# Calculate ways to form a committee of 3 from 8, DIRECTLY WITHOUT ÷?

• MHB
• scherz0
In summary, the conversation discusses the calculation of combinations and permutations without using division. The first part talks about using factorials to calculate the number of ways to choose a committee. The second part discusses the same concept but with a group of 8 people. The problem being discussed is problem 4.1(b) from David Patrick's book "Introduction to Counting & Probability".
scherz0
I grok, am NOT asking about, the answers below. Rather, how can I calculate the final answer DIRECTLY, without division? I don't know why my Latex isn't rendering here? Please see https://math.codidact.com/posts/285679.

Orange underline

1. Unquestionably, $\color{#FFA500}{4 \times 3/2} = 3!$ But how can I construe 3! DIRECTLY WITHOUT DIVISION? What does 3! mean?

Here's my surmisal. Blitzstein's solution hints to this calculation, but he didn't write 3! explicitly. You fix the first person. Then of the 3 people left, you can pick the 2nd person in your 2-person committee in 3 ways. Is this correct?

Red underline

2. Unquestionably, ${\color{red}{\dfrac{8 \times 7 \times 6}{3!}}}$ = 8 × 7. But how can I construe 8 × 7 DIRECTLY WITHOUT DIVISION ? What does 8 × 7 mean?

Here's my surmisal. You can pick the 1st committee member in 8 ways, and the 2nd member in 7 ways. But then can't you pick the 3rd member in 6 ways? By this Constructive Counting (p 38 bottom), the answer ought be 8 × 7 × 6? Why isn't there 6?

Problem 4.1:

(b) In how many ways can a 2-person committee be chosen from a group of 4 people (where the order in which we choose the 2 people doesn't matter)?

David Patrick, Introduction to Counting & Probability (2005), pp 66-7.

I don't understand why you would WANT to avoid dividing! There are 8 ways to choose one person, say "A", then 7 people left to choose from so 7 ways to choose the second person, "B", then 6 ways to choose the third person, "C". There are 8*7*6 ways to choose "ABC" IN THAT ORDER. (There are 8*7*6= 336 ways to choose a "president, vice-president, and treasurer".) But "ABC", "ACB", "BAC", "BCA", "CAB", "CBA" would be the same three people on a "committee".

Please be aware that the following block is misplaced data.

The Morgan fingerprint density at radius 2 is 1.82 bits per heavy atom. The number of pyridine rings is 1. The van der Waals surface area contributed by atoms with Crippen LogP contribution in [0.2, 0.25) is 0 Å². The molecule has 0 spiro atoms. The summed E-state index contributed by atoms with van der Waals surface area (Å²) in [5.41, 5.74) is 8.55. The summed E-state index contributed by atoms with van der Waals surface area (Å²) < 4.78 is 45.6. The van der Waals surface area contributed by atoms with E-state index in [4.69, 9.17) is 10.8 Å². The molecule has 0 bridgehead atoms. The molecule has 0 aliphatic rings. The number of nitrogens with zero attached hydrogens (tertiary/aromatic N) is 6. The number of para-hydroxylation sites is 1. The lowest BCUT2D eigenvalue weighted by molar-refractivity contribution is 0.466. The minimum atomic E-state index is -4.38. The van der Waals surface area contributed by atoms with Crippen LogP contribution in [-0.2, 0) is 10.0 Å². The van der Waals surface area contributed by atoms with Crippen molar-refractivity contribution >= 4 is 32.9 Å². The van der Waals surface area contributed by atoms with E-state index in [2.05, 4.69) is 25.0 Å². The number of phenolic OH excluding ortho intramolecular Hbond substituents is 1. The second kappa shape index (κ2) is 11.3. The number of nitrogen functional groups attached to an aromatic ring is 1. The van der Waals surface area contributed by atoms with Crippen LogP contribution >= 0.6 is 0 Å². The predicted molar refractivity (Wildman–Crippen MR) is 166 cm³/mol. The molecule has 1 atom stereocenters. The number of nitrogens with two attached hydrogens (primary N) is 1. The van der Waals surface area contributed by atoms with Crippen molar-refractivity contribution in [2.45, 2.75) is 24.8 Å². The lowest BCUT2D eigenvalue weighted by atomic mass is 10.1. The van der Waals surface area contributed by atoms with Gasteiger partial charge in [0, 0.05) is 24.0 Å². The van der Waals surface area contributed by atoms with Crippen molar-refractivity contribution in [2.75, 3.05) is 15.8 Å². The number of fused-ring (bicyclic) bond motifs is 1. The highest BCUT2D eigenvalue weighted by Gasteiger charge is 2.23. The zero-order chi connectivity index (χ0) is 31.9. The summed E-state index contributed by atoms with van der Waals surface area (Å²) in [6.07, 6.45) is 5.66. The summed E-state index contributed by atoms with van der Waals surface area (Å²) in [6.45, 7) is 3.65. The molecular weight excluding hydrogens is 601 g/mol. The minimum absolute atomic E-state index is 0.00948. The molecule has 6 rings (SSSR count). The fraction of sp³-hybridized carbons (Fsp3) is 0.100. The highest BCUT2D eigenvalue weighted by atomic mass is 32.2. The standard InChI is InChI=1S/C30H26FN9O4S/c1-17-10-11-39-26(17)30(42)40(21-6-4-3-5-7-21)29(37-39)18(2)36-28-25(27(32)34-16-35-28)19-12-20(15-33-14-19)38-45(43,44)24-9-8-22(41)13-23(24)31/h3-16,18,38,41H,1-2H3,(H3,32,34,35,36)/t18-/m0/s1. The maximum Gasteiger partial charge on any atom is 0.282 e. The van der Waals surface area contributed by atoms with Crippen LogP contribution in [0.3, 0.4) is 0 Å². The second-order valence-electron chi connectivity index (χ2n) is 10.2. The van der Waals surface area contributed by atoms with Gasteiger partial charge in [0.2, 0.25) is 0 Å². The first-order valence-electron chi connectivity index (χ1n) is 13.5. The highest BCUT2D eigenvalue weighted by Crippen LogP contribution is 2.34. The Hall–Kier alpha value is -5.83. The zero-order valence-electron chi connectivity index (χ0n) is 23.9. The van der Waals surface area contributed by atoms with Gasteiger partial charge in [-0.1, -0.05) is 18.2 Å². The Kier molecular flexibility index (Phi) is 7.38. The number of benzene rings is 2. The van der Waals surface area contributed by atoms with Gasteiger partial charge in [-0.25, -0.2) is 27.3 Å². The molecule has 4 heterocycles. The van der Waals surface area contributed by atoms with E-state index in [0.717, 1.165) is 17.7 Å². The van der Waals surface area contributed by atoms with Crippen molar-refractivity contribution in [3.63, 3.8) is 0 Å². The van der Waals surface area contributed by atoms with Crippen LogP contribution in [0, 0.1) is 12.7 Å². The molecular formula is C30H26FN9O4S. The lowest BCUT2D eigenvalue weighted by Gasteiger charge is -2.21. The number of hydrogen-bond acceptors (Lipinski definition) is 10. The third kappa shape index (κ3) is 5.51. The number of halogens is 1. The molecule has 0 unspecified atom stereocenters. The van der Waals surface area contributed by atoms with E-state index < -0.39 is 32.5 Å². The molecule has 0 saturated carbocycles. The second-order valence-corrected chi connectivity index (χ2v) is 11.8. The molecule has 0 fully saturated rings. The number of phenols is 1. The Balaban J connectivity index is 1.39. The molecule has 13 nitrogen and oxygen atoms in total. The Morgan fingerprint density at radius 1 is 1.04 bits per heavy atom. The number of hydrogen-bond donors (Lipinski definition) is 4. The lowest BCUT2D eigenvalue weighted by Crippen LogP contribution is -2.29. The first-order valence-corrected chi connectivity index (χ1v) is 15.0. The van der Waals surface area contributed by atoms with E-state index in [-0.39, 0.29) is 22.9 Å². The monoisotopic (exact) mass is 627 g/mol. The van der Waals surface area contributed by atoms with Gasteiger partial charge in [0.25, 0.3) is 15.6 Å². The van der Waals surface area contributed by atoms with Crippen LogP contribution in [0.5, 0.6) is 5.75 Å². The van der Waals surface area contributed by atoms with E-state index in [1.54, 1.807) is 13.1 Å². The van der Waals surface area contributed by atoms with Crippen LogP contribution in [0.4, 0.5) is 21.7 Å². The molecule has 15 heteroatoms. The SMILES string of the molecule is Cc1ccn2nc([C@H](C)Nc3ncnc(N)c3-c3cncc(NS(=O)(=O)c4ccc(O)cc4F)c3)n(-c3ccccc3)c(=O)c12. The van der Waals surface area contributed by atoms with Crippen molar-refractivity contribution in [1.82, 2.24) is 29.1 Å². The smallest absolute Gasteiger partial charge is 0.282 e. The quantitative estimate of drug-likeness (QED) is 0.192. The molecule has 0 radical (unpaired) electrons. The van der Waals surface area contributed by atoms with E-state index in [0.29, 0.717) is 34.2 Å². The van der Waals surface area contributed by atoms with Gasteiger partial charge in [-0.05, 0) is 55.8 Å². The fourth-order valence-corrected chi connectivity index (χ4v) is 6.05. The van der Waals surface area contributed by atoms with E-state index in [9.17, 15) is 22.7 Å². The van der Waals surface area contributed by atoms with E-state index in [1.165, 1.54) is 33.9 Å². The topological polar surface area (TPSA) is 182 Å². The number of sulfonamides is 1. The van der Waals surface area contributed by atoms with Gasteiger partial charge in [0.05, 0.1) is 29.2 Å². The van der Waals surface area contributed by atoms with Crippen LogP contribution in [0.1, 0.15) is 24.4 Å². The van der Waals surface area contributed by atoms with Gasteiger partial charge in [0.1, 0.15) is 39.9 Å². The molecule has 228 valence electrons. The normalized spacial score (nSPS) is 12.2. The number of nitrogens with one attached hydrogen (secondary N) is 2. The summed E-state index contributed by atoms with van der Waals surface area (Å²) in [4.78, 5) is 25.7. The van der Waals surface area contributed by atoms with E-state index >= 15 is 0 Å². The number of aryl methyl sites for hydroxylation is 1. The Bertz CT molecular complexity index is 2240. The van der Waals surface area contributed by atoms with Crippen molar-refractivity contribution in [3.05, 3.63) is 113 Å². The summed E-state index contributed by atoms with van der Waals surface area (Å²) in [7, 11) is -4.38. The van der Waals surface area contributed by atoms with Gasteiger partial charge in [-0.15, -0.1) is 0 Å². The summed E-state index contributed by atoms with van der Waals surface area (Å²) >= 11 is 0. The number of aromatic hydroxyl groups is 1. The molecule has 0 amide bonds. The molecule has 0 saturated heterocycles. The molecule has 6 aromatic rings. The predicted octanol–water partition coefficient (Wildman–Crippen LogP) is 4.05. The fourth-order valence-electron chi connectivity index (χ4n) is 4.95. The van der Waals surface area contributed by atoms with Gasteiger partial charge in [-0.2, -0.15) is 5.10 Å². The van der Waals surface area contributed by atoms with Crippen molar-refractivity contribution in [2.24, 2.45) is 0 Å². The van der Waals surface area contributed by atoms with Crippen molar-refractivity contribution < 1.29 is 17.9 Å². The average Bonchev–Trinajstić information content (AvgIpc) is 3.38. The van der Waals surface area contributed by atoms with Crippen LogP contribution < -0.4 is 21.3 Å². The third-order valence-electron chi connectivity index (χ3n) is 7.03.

## 1. How many ways can a committee of 3 be formed from a group of 8 people?

There are 56 ways to form a committee of 3 from a group of 8 people, without using division.

## 2. Can you explain the process for calculating the number of ways to form a committee of 3 from 8 people?

To calculate the number of ways to form a committee of 3 from a group of 8 people, we use the combination formula: nCr = n! / (r! * (n-r)!), where n is the total number of people and r is the number of people we want in the committee. In this case, n = 8 and r = 3. Therefore, nCr = 8! / (3! * (8-3)!) = 56.

## 3. Why can't we use division to calculate the number of ways to form a committee of 3 from 8 people?

Division is not used to calculate the number of ways to form a committee of 3 from 8 people because it does not take into account the order in which the people are chosen. In other words, division does not consider the fact that choosing person A, B, and C is different from choosing person C, B, and A. Therefore, we use the combination formula to account for all possible combinations.

## 4. How does the number of people in the group affect the number of ways to form a committee of 3?

The number of people in the group directly affects the number of ways to form a committee of 3. As the number of people in the group increases, the number of ways to form a committee of 3 also increases. This is because there are more people to choose from, resulting in more possible combinations.

## 5. Is there a faster way to calculate the number of ways to form a committee of 3 from 8 people?

Yes, there is a faster way to calculate the number of ways to form a committee of 3 from 8 people. We can use the shortcut formula: nCr = (n * (n-1) * (n-2)) / (r * (r-1) * (r-2)). Plugging in n = 8 and r = 3, we get (8 * 7 * 6) / (3 * 2 * 1) = 56. This formula is useful for larger numbers, as it reduces the number of calculations needed.

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